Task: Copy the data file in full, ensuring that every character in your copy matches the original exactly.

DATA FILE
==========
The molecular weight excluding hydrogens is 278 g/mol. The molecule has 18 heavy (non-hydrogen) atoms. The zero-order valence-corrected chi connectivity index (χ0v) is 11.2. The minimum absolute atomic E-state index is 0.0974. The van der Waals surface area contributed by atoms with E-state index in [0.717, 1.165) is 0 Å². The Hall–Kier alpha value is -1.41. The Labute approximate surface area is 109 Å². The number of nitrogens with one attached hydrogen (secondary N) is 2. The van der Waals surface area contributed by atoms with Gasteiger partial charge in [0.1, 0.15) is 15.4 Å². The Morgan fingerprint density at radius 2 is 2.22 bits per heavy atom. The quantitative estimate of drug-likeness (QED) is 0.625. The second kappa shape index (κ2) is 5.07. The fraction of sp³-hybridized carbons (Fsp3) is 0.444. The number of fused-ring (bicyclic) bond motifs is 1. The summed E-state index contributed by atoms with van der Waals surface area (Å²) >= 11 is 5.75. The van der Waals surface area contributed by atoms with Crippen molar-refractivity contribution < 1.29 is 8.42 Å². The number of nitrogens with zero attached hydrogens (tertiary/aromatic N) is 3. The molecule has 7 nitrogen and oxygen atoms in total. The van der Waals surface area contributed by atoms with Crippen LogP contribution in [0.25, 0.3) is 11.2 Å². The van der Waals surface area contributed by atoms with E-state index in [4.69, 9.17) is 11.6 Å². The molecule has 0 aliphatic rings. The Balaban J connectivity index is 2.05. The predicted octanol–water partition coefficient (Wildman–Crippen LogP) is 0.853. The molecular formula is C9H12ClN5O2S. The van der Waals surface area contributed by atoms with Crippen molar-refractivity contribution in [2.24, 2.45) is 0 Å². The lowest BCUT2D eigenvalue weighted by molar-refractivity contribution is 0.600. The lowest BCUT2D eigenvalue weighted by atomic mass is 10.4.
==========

The molecular weight excluding hydrogens is 278 g/mol. The molecule has 18 heavy (non-hydrogen) atoms. The zero-order valence-corrected chi connectivity index (χ0v) is 11.2. The minimum absolute atomic E-state index is 0.0974. The van der Waals surface area contributed by atoms with E-state index in [0.717, 1.165) is 0 Å². The Hall–Kier alpha value is -1.41. The Labute approximate surface area is 109 Å². The number of nitrogens with one attached hydrogen (secondary N) is 2. The van der Waals surface area contributed by atoms with Gasteiger partial charge in [0.1, 0.15) is 15.4 Å². The Morgan fingerprint density at radius 2 is 2.22 bits per heavy atom. The quantitative estimate of drug-likeness (QED) is 0.625. The second kappa shape index (κ2) is 5.07. The fraction of sp³-hybridized carbons (Fsp3) is 0.444. The number of fused-ring (bicyclic) bond motifs is 1. The summed E-state index contributed by atoms with van der Waals surface area (Å²) >= 11 is 5.75. The van der Waals surface area contributed by atoms with Crippen molar-refractivity contribution < 1.29 is 8.42 Å². The number of nitrogens with zero attached hydrogens (tertiary/aromatic N) is 3. The molecule has 7 nitrogen and oxygen atoms in total. The van der Waals surface area contributed by atoms with Crippen LogP contribution in [0.25, 0.3) is 11.2 Å². The van der Waals surface area contributed by atoms with E-state index in [4.69, 9.17) is 11.6 Å². The molecule has 0 aliphatic rings. The Balaban J connectivity index is 2.05. The predicted octanol–water partition coefficient (Wildman–Crippen LogP) is 0.853. The molecular formula is C9H12ClN5O2S. The van der Waals surface area contributed by atoms with Crippen molar-refractivity contribution in [2.24, 2.45) is 0 Å². The lowest BCUT2D eigenvalue weighted by molar-refractivity contribution is 0.600. The lowest BCUT2D eigenvalue weighted by atomic mass is 10.4.